The band split, and Gershwin travelled to the US to study. On his return to Anguilla, he met Desi Jones, a prolific Jamaican jazz drummer who had been playing in Anguilla with legendary reggae singer Marcia Griffiths. After hearing Unique Touch’s album, Jones invited Gershwin to come to Jamaica and work with him in studio.
Gershwin laughs, puts on his best Jamaican accent, and recalls, “They said, ‘Just bring him dung a yard, man. We’ll work wid the youth.’”
He obliged, producing his first solo album, Midnight Worship.
“We recorded at Tessanne Chin’s studio. At the time, I guess ‘The Voice’ was never even a thought,” he says. “We worked with Desi, Dean Fraser, Carlene Davis, just some great musicians. We had fun.”
“Carlene Davis wasn’t even booked to be on the album,” he continues, “but she came by the studio and told Desi she’d love to get involved. I broke down crying in the studio, thinking about how I had these legends working with me.”
With a freshly produced album, he returned from Jamaica and booked Moonsplash in 2011. When it proved too costly to get the Jamaican band to travel, Gershwin was determined. He charged his old friend Tony Fleming with putting together a band.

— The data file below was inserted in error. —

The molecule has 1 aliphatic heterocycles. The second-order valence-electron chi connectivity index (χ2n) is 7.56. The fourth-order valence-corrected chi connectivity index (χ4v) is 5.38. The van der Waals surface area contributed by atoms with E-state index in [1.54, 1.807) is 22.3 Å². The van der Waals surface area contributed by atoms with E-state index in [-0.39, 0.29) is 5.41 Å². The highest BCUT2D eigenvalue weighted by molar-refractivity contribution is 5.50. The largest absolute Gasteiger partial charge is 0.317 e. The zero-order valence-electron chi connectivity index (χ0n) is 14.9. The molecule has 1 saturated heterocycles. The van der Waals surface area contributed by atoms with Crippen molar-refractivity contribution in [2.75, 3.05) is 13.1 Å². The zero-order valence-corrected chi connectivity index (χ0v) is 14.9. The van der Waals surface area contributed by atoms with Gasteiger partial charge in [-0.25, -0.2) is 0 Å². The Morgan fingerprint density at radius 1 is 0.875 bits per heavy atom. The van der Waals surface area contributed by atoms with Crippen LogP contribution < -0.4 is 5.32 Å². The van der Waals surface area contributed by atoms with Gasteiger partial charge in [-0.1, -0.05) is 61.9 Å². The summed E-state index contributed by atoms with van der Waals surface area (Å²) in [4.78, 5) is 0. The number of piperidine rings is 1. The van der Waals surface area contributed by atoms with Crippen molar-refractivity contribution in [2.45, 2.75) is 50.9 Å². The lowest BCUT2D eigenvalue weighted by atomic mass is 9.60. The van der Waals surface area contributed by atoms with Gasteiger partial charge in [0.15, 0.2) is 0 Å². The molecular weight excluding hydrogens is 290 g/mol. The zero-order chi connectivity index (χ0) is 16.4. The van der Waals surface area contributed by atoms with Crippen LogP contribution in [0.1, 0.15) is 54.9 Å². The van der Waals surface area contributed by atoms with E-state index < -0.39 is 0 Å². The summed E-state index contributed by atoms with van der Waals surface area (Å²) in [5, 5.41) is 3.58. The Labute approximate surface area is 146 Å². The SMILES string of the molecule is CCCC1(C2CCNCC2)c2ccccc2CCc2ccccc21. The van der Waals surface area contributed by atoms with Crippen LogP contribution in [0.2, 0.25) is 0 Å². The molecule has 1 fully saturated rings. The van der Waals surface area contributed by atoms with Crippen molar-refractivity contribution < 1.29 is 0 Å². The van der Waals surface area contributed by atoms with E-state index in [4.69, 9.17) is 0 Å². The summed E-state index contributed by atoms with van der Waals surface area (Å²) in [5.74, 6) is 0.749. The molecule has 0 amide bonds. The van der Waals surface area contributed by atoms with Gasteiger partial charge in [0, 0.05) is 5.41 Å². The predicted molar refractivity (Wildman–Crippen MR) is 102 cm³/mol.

“They played the album so well that people thought we were a Jamaican band!” Gershwin remembers.
As the present-day Parables band began to form, music became an extended family business: Gershwin Lake joined Tony Fleming, Ivan Connor, Janelle Lake-Connor (Ivan’s wife and Gershwin’s sister), Darnelle Lake (another of Gershwin’s sisters), Ivan’s cousin Ruel, Elson Richardson, Joshua Gumbs, Jaiden Fleming (Tony’s son, and drummer for British Dependency), and Perry Hughes.
As Moonsplash approached, the excitement was tempered by criticism: some felt that a gospel band had no business playing at such a venue. For the band, no place could be better.